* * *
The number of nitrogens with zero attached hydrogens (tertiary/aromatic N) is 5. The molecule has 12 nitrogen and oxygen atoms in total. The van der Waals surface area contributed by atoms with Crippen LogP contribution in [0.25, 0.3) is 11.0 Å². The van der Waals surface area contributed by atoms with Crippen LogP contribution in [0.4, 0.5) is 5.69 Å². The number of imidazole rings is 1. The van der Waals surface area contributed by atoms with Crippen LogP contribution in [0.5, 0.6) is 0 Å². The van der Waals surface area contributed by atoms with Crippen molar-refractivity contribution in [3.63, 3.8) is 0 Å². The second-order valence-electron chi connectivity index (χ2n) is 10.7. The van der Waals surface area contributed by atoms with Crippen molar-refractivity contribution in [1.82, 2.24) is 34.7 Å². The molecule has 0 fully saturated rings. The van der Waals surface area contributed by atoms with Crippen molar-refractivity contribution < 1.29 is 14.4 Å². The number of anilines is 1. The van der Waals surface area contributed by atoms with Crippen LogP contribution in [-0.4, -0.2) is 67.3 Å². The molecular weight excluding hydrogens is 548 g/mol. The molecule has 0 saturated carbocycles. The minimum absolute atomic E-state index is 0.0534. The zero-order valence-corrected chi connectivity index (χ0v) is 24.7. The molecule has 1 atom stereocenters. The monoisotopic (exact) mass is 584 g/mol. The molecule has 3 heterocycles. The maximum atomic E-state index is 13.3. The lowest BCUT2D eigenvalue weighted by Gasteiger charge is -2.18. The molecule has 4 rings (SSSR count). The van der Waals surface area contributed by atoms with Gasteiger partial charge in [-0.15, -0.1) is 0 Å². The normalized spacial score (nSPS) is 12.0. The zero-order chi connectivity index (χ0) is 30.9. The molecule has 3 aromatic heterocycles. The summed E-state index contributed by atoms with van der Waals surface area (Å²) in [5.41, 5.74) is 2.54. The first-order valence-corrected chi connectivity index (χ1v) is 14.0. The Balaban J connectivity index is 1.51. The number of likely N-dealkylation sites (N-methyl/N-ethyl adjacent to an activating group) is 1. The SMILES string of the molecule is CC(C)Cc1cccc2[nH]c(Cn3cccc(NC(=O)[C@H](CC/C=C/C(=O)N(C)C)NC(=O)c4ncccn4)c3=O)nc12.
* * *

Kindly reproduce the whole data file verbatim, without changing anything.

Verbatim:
The number of nitrogens with zero attached hydrogens (tertiary/aromatic N) is 5. The molecule has 12 nitrogen and oxygen atoms in total. The van der Waals surface area contributed by atoms with Crippen LogP contribution in [0.25, 0.3) is 11.0 Å². The van der Waals surface area contributed by atoms with Crippen LogP contribution in [0.4, 0.5) is 5.69 Å². The number of imidazole rings is 1. The van der Waals surface area contributed by atoms with Crippen LogP contribution in [0.5, 0.6) is 0 Å². The van der Waals surface area contributed by atoms with Crippen molar-refractivity contribution in [3.63, 3.8) is 0 Å². The second-order valence-electron chi connectivity index (χ2n) is 10.7. The van der Waals surface area contributed by atoms with Crippen molar-refractivity contribution in [1.82, 2.24) is 34.7 Å². The molecule has 0 fully saturated rings. The van der Waals surface area contributed by atoms with Crippen molar-refractivity contribution < 1.29 is 14.4 Å². The number of anilines is 1. The van der Waals surface area contributed by atoms with Crippen LogP contribution in [-0.4, -0.2) is 67.3 Å². The molecular weight excluding hydrogens is 548 g/mol. The molecule has 0 saturated carbocycles. The minimum absolute atomic E-state index is 0.0534. The zero-order valence-corrected chi connectivity index (χ0v) is 24.7. The molecule has 1 atom stereocenters. The monoisotopic (exact) mass is 584 g/mol. The molecule has 3 heterocycles. The maximum atomic E-state index is 13.3. The lowest BCUT2D eigenvalue weighted by Gasteiger charge is -2.18. The molecule has 4 rings (SSSR count). The van der Waals surface area contributed by atoms with Gasteiger partial charge in [-0.15, -0.1) is 0 Å². The normalized spacial score (nSPS) is 12.0. The zero-order chi connectivity index (χ0) is 30.9. The molecule has 3 aromatic heterocycles. The summed E-state index contributed by atoms with van der Waals surface area (Å²) in [5.41, 5.74) is 2.54. The first-order valence-corrected chi connectivity index (χ1v) is 14.0. The Balaban J connectivity index is 1.51. The number of likely N-dealkylation sites (N-methyl/N-ethyl adjacent to an activating group) is 1. The SMILES string of the molecule is CC(C)Cc1cccc2[nH]c(Cn3cccc(NC(=O)[C@H](CC/C=C/C(=O)N(C)C)NC(=O)c4ncccn4)c3=O)nc12.